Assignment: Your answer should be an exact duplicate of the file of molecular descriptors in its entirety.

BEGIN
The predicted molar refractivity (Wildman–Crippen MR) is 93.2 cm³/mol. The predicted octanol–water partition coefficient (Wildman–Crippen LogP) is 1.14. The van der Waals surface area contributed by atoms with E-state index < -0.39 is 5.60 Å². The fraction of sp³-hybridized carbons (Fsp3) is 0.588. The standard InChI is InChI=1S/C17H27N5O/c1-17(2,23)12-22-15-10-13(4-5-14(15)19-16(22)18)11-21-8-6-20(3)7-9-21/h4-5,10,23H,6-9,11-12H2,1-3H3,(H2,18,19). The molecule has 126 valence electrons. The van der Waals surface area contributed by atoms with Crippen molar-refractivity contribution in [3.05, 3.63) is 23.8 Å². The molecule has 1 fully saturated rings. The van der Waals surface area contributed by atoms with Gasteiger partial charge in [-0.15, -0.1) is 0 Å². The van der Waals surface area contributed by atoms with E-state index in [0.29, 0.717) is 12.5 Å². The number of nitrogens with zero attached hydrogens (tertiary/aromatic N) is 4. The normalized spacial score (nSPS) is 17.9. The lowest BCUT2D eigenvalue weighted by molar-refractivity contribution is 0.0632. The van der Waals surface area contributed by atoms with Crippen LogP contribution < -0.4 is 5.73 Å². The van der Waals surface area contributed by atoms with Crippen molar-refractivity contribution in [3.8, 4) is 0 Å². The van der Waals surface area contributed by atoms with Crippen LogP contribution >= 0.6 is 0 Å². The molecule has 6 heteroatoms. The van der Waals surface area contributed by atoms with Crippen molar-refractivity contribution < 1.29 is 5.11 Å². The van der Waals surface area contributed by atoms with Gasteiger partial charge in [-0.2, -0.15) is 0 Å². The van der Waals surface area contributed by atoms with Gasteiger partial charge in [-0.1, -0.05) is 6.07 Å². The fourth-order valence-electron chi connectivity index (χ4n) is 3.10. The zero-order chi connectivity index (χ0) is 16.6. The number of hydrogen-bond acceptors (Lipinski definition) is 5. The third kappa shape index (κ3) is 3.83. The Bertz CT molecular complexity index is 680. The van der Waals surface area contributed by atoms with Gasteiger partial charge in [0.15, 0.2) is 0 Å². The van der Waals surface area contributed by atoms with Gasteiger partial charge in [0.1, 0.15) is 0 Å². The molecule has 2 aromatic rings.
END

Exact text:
The predicted molar refractivity (Wildman–Crippen MR) is 93.2 cm³/mol. The predicted octanol–water partition coefficient (Wildman–Crippen LogP) is 1.14. The van der Waals surface area contributed by atoms with E-state index < -0.39 is 5.60 Å². The fraction of sp³-hybridized carbons (Fsp3) is 0.588. The standard InChI is InChI=1S/C17H27N5O/c1-17(2,23)12-22-15-10-13(4-5-14(15)19-16(22)18)11-21-8-6-20(3)7-9-21/h4-5,10,23H,6-9,11-12H2,1-3H3,(H2,18,19). The molecule has 126 valence electrons. The van der Waals surface area contributed by atoms with Crippen molar-refractivity contribution in [3.05, 3.63) is 23.8 Å². The molecule has 1 fully saturated rings. The van der Waals surface area contributed by atoms with Gasteiger partial charge in [-0.15, -0.1) is 0 Å². The van der Waals surface area contributed by atoms with E-state index in [0.29, 0.717) is 12.5 Å². The number of nitrogens with zero attached hydrogens (tertiary/aromatic N) is 4. The normalized spacial score (nSPS) is 17.9. The lowest BCUT2D eigenvalue weighted by molar-refractivity contribution is 0.0632. The van der Waals surface area contributed by atoms with Crippen LogP contribution < -0.4 is 5.73 Å². The van der Waals surface area contributed by atoms with Crippen molar-refractivity contribution in [3.8, 4) is 0 Å². The van der Waals surface area contributed by atoms with Crippen LogP contribution >= 0.6 is 0 Å². The molecule has 6 heteroatoms. The van der Waals surface area contributed by atoms with Crippen molar-refractivity contribution < 1.29 is 5.11 Å². The van der Waals surface area contributed by atoms with Gasteiger partial charge in [-0.2, -0.15) is 0 Å². The van der Waals surface area contributed by atoms with Gasteiger partial charge in [-0.1, -0.05) is 6.07 Å². The fourth-order valence-electron chi connectivity index (χ4n) is 3.10. The zero-order chi connectivity index (χ0) is 16.6. The number of hydrogen-bond acceptors (Lipinski definition) is 5. The third kappa shape index (κ3) is 3.83. The Bertz CT molecular complexity index is 680. The van der Waals surface area contributed by atoms with Gasteiger partial charge in [0.15, 0.2) is 0 Å². The van der Waals surface area contributed by atoms with Gasteiger partial charge in [0.1, 0.15) is 0 Å². The molecule has 2 aromatic rings.